ROSIE GROEN: Revenge is best served hot
Stilering: Nicola Rose. Grimering: Caroline Barnes by Frank Agency. Hare: Alex Szabo by Carol Hayes
It’s a truth universally acknowledged that while breakups are categorically not fun, they can be the catalyst for whipping you into your best ever shape. Adele, Beyoncé, Princess Diana and Khloé Kardashian are all proof that you can rise from the ashes of relationship despair to look hotter than ever.
Post-split I dropped serious pounds. Too many initially (when my knickers were literally falling down I took it as a bad sign), but when my weight levelled out I was me, just minus the love handles that had been clinging on since having my babies. Result.
When I googled it I found out weight loss is a common side effect of being dumped because in times of deep emotional stress your body is flooded with adrenaline, which in turn suppresses your appetite and sends your metabolism through the roof.
Aside from gaining a more streamlined physique, I also upped my appearance game, dispatching the greying M&S pants and becoming reacquainted with mascara and concealer. Not for me sinking into the comfort zone of elasticated waistbands and tubs of Häagen-Dazs.
I may have felt utterly crap but I was determined not to look it as well. This phenomenon is called a ‘breakover’. (Breakover: noun, a complete transformation of someone’s appearance triggered by a romantic split.)
There is also the ‘revenge body’ concept to consider. This is about the deeply gratifying and much imagined scenario of turning up at a party looking next-level hot and giving your drooling ex the metaphorical two fingers.
Vir my, getting a revenge body was not about making my ex regretful, but instead about refusing to slide into victim mode. Also if I was to go back on the market, I wanted to be in prime condition. I know this isn’t just a female thing. My boyfriend recently messaged a long-lost dentist friend about some teeth improvements. ‘Are you getting a divorce?’ was the quickfire response.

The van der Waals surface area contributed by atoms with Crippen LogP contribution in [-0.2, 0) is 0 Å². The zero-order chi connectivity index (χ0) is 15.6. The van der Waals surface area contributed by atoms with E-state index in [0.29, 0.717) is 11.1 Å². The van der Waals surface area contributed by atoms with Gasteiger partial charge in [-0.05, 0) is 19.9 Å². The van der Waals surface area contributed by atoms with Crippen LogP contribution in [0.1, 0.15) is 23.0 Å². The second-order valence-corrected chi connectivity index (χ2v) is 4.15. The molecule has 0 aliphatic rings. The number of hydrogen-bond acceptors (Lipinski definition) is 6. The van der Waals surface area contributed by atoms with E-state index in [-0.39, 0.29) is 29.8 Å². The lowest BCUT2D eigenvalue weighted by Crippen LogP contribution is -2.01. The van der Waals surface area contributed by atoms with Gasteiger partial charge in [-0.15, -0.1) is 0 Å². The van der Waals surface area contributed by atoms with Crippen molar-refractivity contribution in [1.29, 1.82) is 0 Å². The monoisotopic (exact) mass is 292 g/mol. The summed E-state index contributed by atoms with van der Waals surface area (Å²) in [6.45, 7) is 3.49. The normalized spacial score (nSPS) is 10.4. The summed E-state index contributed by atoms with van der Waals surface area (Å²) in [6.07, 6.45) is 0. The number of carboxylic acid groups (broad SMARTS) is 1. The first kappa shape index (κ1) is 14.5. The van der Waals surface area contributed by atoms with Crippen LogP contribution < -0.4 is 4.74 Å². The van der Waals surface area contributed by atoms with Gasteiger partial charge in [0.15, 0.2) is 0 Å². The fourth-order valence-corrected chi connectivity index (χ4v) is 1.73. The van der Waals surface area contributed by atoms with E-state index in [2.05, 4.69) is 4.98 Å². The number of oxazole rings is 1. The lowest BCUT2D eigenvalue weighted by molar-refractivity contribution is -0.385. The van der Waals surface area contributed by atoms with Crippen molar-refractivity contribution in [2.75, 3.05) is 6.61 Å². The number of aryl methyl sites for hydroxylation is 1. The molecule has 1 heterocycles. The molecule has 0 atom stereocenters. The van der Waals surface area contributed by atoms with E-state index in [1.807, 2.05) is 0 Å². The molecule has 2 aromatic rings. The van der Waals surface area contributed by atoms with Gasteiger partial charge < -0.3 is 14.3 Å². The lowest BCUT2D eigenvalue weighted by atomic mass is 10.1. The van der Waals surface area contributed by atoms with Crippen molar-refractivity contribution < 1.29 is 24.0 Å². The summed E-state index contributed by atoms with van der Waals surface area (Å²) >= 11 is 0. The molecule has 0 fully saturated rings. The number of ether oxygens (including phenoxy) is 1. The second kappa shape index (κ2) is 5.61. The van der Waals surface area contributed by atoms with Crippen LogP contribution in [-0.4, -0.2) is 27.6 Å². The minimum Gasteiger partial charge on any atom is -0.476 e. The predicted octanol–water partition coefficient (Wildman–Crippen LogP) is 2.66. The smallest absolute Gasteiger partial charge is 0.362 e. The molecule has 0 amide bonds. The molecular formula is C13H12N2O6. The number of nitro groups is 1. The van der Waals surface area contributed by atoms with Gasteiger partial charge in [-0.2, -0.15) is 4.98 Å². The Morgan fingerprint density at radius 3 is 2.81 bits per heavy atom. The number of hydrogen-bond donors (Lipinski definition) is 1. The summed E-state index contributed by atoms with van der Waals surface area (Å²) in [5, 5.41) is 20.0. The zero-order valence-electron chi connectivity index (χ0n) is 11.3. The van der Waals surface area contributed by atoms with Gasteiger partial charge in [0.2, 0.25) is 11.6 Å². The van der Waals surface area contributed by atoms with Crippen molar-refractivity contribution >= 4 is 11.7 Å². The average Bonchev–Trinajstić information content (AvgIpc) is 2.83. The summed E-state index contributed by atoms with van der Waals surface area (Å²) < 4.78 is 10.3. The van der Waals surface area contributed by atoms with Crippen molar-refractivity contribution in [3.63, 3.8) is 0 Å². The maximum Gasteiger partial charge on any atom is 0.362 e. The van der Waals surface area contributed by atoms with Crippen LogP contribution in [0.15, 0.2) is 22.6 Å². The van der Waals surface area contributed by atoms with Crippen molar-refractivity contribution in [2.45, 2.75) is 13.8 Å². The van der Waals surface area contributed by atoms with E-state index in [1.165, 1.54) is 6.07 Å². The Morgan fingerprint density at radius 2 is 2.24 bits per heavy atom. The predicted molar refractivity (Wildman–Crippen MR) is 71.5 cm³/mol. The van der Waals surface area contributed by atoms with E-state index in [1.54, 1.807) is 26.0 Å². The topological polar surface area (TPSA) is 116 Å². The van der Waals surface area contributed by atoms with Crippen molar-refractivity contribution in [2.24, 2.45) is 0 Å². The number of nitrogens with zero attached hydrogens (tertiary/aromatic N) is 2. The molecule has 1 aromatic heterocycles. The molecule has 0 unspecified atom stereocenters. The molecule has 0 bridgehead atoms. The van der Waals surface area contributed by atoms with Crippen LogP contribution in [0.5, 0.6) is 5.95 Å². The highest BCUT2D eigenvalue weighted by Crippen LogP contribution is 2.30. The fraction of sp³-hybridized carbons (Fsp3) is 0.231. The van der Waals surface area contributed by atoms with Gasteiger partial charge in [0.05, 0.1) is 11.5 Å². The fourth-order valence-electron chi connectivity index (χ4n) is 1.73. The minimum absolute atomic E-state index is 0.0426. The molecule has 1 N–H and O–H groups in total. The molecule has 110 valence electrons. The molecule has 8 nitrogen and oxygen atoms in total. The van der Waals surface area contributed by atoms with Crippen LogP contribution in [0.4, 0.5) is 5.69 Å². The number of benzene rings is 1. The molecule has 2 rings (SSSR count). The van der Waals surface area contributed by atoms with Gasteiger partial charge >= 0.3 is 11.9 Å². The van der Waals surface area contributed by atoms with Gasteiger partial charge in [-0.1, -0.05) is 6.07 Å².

When my boyfriend queried this line of questioning, the dentist replied that men in long-term relationships don’t venture much beyond a scale and polish.
N Paar jaar gelede, a male friend told me about his ‘fat nup’. Hy het, in his marriage, piled on the pounds. But in the throes of divorce he had taken up juicing and an extremely expensive gym membership.
The woman he then met had had a similarly transformative experience, so they signed up to an agreement that decreed they were not allowed to put the pre-divorce weight back on.
Which brings me to my own boyfriend – last week he fired a warning shot. ‘Every girl I went out with in my 20s gained serious weight,’ he told me. Turns out that at the time he was training three times a week and eating The Rock levels of calories. The girls he dated kept pace with his consumption, but not his athleticism. Which gives me the fear.
Men’s Health reported a study that found the average person gains 17lb within a year of finding love. The theory is that once you move out of the first phase of dating – where you can’t eat because of excitement and any calories you do consume are burnt up by nervous energy – you enter a more contented period of mainlining wine and salty snacks on the sofa. And pub lunches. And cosy takeaways.
Plus statistics show you are not as motivated to keep in shape because you already have a partner. Does this mean we are both destined to slide into elasticated waistbands and double-chin territory?
In an effort to mitigate the above my boyfriend has embarked on a regime that is annoyingly disciplined and has already garnered serious results. In just one week he has dropped the kind of poundage I could only ever achieve with a nasty case of norovirus. What a loser.